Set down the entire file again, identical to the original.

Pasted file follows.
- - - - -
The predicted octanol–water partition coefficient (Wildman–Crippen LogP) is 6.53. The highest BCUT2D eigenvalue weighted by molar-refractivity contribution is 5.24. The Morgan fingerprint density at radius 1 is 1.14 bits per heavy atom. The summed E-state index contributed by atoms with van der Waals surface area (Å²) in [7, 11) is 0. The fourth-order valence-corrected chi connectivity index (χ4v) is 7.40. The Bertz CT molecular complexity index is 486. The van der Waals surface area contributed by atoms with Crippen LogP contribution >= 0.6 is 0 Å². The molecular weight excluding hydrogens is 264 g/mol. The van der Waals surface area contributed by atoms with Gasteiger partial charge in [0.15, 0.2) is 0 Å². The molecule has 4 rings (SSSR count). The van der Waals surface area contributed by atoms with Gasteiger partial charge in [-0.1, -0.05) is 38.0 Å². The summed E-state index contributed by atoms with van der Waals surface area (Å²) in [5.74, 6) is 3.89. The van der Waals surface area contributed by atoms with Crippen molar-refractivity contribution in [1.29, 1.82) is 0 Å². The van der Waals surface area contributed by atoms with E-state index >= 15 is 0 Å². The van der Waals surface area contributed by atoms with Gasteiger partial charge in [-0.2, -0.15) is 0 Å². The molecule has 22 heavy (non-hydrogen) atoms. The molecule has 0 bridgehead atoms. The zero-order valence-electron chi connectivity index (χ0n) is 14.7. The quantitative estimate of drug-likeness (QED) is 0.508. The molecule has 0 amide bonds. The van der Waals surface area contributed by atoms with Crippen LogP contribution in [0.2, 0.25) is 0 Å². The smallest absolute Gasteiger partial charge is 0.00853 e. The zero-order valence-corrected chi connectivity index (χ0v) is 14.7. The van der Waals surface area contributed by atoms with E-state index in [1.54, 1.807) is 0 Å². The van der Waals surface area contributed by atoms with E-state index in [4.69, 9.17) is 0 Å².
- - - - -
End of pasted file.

The predicted octanol–water partition coefficient (Wildman–Crippen LogP) is 6.53. The highest BCUT2D eigenvalue weighted by molar-refractivity contribution is 5.24. The Morgan fingerprint density at radius 1 is 1.14 bits per heavy atom. The summed E-state index contributed by atoms with van der Waals surface area (Å²) in [7, 11) is 0. The fourth-order valence-corrected chi connectivity index (χ4v) is 7.40. The Bertz CT molecular complexity index is 486. The van der Waals surface area contributed by atoms with Crippen LogP contribution >= 0.6 is 0 Å². The molecular weight excluding hydrogens is 264 g/mol. The van der Waals surface area contributed by atoms with Gasteiger partial charge in [0.15, 0.2) is 0 Å². The molecule has 4 rings (SSSR count). The van der Waals surface area contributed by atoms with Gasteiger partial charge in [-0.1, -0.05) is 38.0 Å². The summed E-state index contributed by atoms with van der Waals surface area (Å²) in [5.74, 6) is 3.89. The van der Waals surface area contributed by atoms with Crippen molar-refractivity contribution in [1.29, 1.82) is 0 Å². The van der Waals surface area contributed by atoms with E-state index >= 15 is 0 Å². The van der Waals surface area contributed by atoms with Gasteiger partial charge in [-0.2, -0.15) is 0 Å². The molecule has 22 heavy (non-hydrogen) atoms. The molecule has 0 bridgehead atoms. The zero-order valence-electron chi connectivity index (χ0n) is 14.7. The quantitative estimate of drug-likeness (QED) is 0.508. The molecule has 0 amide bonds. The van der Waals surface area contributed by atoms with Crippen LogP contribution in [0.2, 0.25) is 0 Å². The smallest absolute Gasteiger partial charge is 0.00853 e. The zero-order valence-corrected chi connectivity index (χ0v) is 14.7. The van der Waals surface area contributed by atoms with E-state index in [1.54, 1.807) is 0 Å². The van der Waals surface area contributed by atoms with E-state index in [4.69, 9.17) is 0 Å².